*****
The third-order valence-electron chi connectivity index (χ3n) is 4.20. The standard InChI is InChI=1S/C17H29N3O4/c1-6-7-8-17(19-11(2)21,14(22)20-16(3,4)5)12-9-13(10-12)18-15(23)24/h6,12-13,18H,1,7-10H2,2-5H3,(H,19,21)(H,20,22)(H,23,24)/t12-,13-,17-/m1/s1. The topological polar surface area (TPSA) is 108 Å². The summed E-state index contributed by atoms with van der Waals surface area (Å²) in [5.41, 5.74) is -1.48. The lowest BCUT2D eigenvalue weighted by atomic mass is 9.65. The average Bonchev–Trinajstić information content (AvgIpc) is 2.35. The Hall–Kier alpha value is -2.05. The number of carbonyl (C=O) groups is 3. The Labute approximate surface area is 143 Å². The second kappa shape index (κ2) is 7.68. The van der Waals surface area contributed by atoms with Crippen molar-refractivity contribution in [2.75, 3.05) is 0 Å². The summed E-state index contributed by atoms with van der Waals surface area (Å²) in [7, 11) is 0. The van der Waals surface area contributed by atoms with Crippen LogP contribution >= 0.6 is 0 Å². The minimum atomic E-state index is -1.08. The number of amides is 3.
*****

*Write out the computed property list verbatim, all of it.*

The third-order valence-electron chi connectivity index (χ3n) is 4.20. The standard InChI is InChI=1S/C17H29N3O4/c1-6-7-8-17(19-11(2)21,14(22)20-16(3,4)5)12-9-13(10-12)18-15(23)24/h6,12-13,18H,1,7-10H2,2-5H3,(H,19,21)(H,20,22)(H,23,24)/t12-,13-,17-/m1/s1. The topological polar surface area (TPSA) is 108 Å². The summed E-state index contributed by atoms with van der Waals surface area (Å²) in [5.41, 5.74) is -1.48. The lowest BCUT2D eigenvalue weighted by atomic mass is 9.65. The average Bonchev–Trinajstić information content (AvgIpc) is 2.35. The Hall–Kier alpha value is -2.05. The number of carbonyl (C=O) groups is 3. The Labute approximate surface area is 143 Å². The second kappa shape index (κ2) is 7.68. The van der Waals surface area contributed by atoms with Crippen molar-refractivity contribution in [2.75, 3.05) is 0 Å². The summed E-state index contributed by atoms with van der Waals surface area (Å²) in [7, 11) is 0. The van der Waals surface area contributed by atoms with Crippen LogP contribution >= 0.6 is 0 Å². The minimum atomic E-state index is -1.08. The number of amides is 3.